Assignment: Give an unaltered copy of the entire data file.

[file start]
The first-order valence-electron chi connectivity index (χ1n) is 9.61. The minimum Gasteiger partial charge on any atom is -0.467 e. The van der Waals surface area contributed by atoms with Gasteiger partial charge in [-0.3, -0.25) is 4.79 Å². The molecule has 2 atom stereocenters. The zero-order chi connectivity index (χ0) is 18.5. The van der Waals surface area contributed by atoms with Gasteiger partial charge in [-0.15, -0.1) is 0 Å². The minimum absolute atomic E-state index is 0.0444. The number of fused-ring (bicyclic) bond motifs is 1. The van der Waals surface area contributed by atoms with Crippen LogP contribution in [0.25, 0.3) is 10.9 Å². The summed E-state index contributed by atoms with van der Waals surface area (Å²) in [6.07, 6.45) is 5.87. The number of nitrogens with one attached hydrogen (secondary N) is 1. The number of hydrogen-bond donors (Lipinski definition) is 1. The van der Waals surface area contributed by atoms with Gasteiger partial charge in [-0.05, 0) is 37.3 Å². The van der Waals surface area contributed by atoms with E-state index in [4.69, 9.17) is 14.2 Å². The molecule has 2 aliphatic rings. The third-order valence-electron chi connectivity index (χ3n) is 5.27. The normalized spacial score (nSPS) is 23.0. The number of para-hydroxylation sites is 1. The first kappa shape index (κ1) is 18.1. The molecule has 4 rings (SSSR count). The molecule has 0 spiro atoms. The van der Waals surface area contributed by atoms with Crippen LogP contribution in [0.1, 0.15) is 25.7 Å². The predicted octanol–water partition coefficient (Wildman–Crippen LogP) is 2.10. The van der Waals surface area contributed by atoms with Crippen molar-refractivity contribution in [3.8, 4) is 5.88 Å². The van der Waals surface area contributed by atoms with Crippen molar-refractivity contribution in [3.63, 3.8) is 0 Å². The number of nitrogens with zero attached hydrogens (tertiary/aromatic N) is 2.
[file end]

The first-order valence-electron chi connectivity index (χ1n) is 9.61. The minimum Gasteiger partial charge on any atom is -0.467 e. The van der Waals surface area contributed by atoms with Gasteiger partial charge in [-0.3, -0.25) is 4.79 Å². The molecule has 2 atom stereocenters. The zero-order chi connectivity index (χ0) is 18.5. The van der Waals surface area contributed by atoms with Gasteiger partial charge in [-0.15, -0.1) is 0 Å². The minimum absolute atomic E-state index is 0.0444. The number of fused-ring (bicyclic) bond motifs is 1. The van der Waals surface area contributed by atoms with Crippen LogP contribution in [0.25, 0.3) is 10.9 Å². The summed E-state index contributed by atoms with van der Waals surface area (Å²) in [6.07, 6.45) is 5.87. The number of nitrogens with one attached hydrogen (secondary N) is 1. The number of hydrogen-bond donors (Lipinski definition) is 1. The van der Waals surface area contributed by atoms with Gasteiger partial charge in [-0.05, 0) is 37.3 Å². The van der Waals surface area contributed by atoms with E-state index in [4.69, 9.17) is 14.2 Å². The molecule has 2 aliphatic rings. The third-order valence-electron chi connectivity index (χ3n) is 5.27. The normalized spacial score (nSPS) is 23.0. The number of para-hydroxylation sites is 1. The first kappa shape index (κ1) is 18.1. The molecule has 4 rings (SSSR count). The molecule has 0 spiro atoms. The van der Waals surface area contributed by atoms with Crippen LogP contribution in [0.1, 0.15) is 25.7 Å². The predicted octanol–water partition coefficient (Wildman–Crippen LogP) is 2.10. The van der Waals surface area contributed by atoms with Crippen molar-refractivity contribution in [3.8, 4) is 5.88 Å². The van der Waals surface area contributed by atoms with Crippen molar-refractivity contribution in [3.63, 3.8) is 0 Å². The number of nitrogens with zero attached hydrogens (tertiary/aromatic N) is 2.